How to successfully run a photoshoot and direct your model for stills
We share advice about running an effective shoot while directing your model well
A successful fashion e-commerce photoshoot is comprised of different elements. In this tutorial, we'll be sharing some tips and tricks that focus on directing your model for stills.
We'll cover tips on styling and preparation, as well as some guidance on posing and directing your model.
We cover the following stages
1. Styling & preparation
1. Styling & preparation
Stylists are incredibly valuable to your shoot. They can be seen as the 'do it all' types that will be able to pitch in at all stages of the shoot - from creating the outfits to advising on hair and makeup.
Prepare before you start
Before you even start shooting, it’s a really good idea to point out what type of atmosphere and mood you're going for as well as what poses you'd like to see.
Don't forget to pay attention to technical details in advance too. Those include checking how large the shot is and how big is the space that the model has to play with.
Coordinate outfit with set design
The clothes of the model should be in sync with the set design in some way. That doesn’t necessarily mean matching colors but it could entail props and themes.
A wide frame lets you see more of the model’s outfit and the surroundings. It’s really up to you what should be visible in these shots but making a choice in the beginning is important.
Get the fundamentals right
Make a list of the clothes you'll be shooting and a call sheet. Assemble the outfits with your stylist. Prepare your clothes for shooting. Organize your rail. Decide on hair, makeup and styling guidelines.
All of this preparation will set you up for a successful photoshoot.
Directing your model's poses is one of the most important things to get right on set. A trained model will already have many poses they can immediately turn to, but having a set of visual guidelines and directions will help you run a more dynamic photoshoot.
Experiment with the model’s poses
Ask your model to switch their legs from left to right, do twirls, show off the back of the clothes, etc. Try different things. The goal is to showcase various aspects and best features of each product.
Create an atmosphere with music
The music you play in your studio helps your models get energized and can greatly affect how they move and pose.
Set the tempo accordingly. Do you want to capture energy and intensity? Or do you want your models to give off a more relaxed look?
Look for the facial expressions
When photographing recognizable shots, the facial expression is the best indicator of whether the shot works or not.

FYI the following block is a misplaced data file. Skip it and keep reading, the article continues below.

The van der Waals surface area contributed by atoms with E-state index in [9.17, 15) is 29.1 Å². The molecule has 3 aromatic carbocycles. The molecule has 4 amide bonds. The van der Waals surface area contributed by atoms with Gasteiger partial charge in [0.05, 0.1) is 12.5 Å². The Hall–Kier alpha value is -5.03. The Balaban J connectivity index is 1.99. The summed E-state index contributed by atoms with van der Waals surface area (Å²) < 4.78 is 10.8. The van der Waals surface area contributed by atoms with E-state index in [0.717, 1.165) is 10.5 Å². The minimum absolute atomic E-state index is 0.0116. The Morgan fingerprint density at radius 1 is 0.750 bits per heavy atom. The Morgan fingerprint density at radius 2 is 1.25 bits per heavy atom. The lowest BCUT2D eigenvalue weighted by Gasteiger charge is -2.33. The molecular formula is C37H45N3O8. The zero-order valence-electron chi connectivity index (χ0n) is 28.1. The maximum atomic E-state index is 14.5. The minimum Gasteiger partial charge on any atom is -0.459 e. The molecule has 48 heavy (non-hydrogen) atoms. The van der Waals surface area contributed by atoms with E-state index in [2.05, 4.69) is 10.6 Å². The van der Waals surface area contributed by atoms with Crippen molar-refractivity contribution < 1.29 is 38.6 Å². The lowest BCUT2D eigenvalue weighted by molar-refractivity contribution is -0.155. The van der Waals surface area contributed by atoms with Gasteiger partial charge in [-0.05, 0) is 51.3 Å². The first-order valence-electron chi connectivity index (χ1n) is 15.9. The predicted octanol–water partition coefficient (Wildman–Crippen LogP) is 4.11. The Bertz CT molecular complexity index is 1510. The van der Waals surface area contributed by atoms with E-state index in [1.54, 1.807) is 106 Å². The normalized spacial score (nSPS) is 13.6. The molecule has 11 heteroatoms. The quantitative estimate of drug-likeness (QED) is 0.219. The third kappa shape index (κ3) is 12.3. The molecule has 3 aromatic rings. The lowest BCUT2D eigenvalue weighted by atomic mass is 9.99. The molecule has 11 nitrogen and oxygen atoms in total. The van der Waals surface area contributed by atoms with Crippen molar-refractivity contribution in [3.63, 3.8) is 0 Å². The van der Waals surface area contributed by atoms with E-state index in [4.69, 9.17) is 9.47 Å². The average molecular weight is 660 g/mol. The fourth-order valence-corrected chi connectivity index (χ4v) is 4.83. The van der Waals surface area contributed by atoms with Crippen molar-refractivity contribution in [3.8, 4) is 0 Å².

A good photographer knows how to capture everyone's best side. Combine these elements and you have a pro quality shot.
Arm placement is important
A good pose is about a good shape, and the arms can be used to create a broad variety of shape variations.
Work through a series of different arm placements with your model and guide him or her on which ones they should keep repeating throughout if you find one that works particularly well for a certain outfit.
Don't forget about the hands
Oddly positioned hands can ruin your image. Hands can be shaped in a myriad of ways, and can be placed in many different positions and orientations for subtle differences in look.
If the hands are ever looking awkward during a pose, tell the model to relax, open their hands wide and then touch their index fingers with their thumbs. When reviewing images, pay extra attention to the positioning of the model's hands.
Posing with props
There are lots of different props you can use to supplement your model's pose if you choose to.
Try to keep the props consistent with the visual story you're telling. Leave room for exploration - you might surprise yourself.
Before shooting, make your instructions clear and realistic to achieve. It's a good idea to discuss the posing for each look as the model is preparing to go on set so there are clear goals and expectations.
Giving the model an idea of how much freedom of movement they have will make sure your session goes according to plan.
Get the shots you need
Make sure to cover all the shots you need before the model gets changed. Those might include the front shot, the back shot and a nice close-up detail shot.
Maintain a good flow
Show what you're after if necessary. Keep regular communication going with your model during the session.
Give instructions when you feel like you're not getting quite the photo you need, but don't be too impatient. Sometimes you have to wait for the pose to look right.
Work together with the model
Instruct and give direction but also give the model freedom to do what they think is best. Even better, tell the model if you're giving them more creative freedom - or if you're going to be directing them pose by pose.
Inform the model about outfits
Inform the model how many outfits and variations you're looking to photograph during a particular photoshoot.
Make sure you discuss visuals
After defining your marketing brief and style guide, discuss the posing for the look before you go on set. Use a mood-board and other visual cues if necessary.
Add marks to the floor for consistency
To help guide your model to stand in the right position, it can help to make some light markings on the floor or have a reference in the ceiling.
This ensures that framing, focus and lighting will stay consistent throughout.
A final note...
Thank you for reading our tutorial - hope you found it useful. This article is part of our ongoing series of tutorials on product photography, styling and lighting. If you found it helpful, why don’t you head on over to our YouTube channel and subscribe?